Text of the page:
“She had a farm in Africa. She had a farm in Africa.” With that refrain echoing the opening lines of Isak Dinesen’s Out of Africa, the second half of Miguel Gomes’s festival favorite Tabu begins, shattering the realism of the first half in favor of the kind of romanticism best found in the movies. We’re not unprepared for this seismic stylistic shift, for the first section of the film is preceded by a brief prologue, shot and narrated like a late 20s-early 30s jungle adventure film, about a man who, in the wake of his wife’s death, sentences himself to “wander desolately over inhospitable plains” of Africa, only to be hounded everywhere he goes by his wife’s ghost. In the end, after he dies throwing himself into croc-infested waters, the villagers will speak of a vision of the lady wandering the jungle accompanied by “a sad and melancholy crocodile.”
We experience this as though it were a movie being watched by the main character of the first half of the film, Pilar, a bit of a sad sack middle-aged woman. Pilar has a old lady neighbor, Aurora, who appears quite senile, if not downright insane: she goes on gambling jags, accuses her maid of practicing witchcraft on her and so on. Pilar is one of those nice ordinary people that everyone seems to rely on, at least a little, but that no one ever notices. Even the Polish nun she’s agreed to host blows her off to hang out with cooler, more interesting people. The only time she seems to feel a real emotional connection with anything is at the movies: we watch her as she watches, and cries, at an unnamed, unseen film that features a Portuguese cover of The Ronettes’ “Be My Baby”. When Aurora falls ill, Pilar is sent to fetch the mysterious Gian Luca Ventura, who appears to be some kind of elderly Indiana Jones-type (leather jacket, anachronistic fedora). It is Ventura who tells the tale of the second half of the film, about his life with Aurora in Africa.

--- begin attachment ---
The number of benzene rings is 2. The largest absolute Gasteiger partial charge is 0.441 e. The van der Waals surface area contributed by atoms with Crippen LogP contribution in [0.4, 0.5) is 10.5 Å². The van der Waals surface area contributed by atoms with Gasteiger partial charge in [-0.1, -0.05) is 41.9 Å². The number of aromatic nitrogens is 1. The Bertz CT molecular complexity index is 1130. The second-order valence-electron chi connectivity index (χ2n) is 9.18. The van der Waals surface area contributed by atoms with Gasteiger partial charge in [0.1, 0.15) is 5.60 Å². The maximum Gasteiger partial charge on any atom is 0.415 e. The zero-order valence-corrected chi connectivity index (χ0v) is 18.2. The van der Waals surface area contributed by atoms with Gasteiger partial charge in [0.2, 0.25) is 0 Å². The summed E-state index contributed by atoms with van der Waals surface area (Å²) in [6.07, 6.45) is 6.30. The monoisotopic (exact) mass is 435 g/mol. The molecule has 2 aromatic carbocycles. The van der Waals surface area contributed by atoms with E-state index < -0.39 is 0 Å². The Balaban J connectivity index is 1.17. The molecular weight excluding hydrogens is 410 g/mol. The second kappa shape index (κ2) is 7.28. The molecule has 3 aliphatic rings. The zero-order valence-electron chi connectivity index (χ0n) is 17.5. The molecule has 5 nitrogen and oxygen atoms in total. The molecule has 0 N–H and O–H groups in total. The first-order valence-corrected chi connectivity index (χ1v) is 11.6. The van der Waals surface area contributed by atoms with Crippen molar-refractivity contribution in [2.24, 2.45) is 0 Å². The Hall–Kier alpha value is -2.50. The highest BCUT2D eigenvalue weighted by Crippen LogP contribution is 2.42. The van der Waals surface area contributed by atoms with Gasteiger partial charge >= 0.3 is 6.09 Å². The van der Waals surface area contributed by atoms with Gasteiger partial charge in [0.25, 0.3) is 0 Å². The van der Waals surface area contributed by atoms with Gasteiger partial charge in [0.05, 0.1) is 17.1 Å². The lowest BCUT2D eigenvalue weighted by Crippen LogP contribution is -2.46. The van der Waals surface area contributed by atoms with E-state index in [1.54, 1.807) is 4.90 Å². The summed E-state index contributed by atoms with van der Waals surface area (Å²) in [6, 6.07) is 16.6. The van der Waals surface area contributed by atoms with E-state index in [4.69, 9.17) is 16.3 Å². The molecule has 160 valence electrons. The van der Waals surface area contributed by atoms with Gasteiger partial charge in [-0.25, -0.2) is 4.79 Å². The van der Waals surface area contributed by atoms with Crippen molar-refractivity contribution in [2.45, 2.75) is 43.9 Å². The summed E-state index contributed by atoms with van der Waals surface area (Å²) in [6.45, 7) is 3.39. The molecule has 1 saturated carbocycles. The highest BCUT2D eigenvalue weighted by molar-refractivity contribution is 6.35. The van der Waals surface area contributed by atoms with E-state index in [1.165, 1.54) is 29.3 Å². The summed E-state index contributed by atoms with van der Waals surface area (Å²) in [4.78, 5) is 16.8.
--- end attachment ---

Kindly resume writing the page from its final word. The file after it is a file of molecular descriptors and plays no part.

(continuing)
The plot for this section follows the general contours of many a romance film, Out of Africa among them. Aurora is the beautiful, intelligent, spirited heroine trapped in a marriage to a man she likes but doesn’t really love who falls for the dashing young adventurer whose only fear is commitment. The young Ventura is played by Carlotta Cotta, he kind of looks like what you’d imagine Johnny Depp playing Matthew McConaughey would look like, and when he’s not romancing Aurora, he’s playing in a rock band with her husband and a couple other friends: they prove to be quite popular in their little Portuguese community in Mozambique, they have a hit playing another Ronettes song “Baby, I Love You” (this time lip-synched to the version by The Ramones). This half of the film, shot in 16mm unlike the first half’s standard 35 (both sections are black-and-white), is entirely narrated: there is no on-screen dialogue, though there are sound effects (if I remember correctly). It is entirely an imagining of the story told by Ventura, presumably through the mind of cinephile Phil Spector fan Pilar. Where the first half of the film is told in the kind of deadpan realist minimalism that’s become the standard form of contemporary art cinema, the second half is wildly emotional and florid (Ventura at one point finds himself with “a feral despair beneath a cloak of amiability”), where even the maps the explorers make of their previously uncharted colony are “very beautiful but, it turn(s) out, hardly scientific.”
It’s tempting to read the movie as a political metaphor, set as the second half of the film is in the last stages of the Portuguese Empire, with the natives eyeing hungrily the decadent parties and love affairs of their colonizers, colonizers destined to end up lonely old women in tiny apartments thousands of miles away. But more so the film is about memories and stories, and the ways in which our love of cinema alters them, making them less real and yet connecting us to them more powerfully. Perhaps that’s where the decadence lies: when fiction becomes more meaningful to us than reality.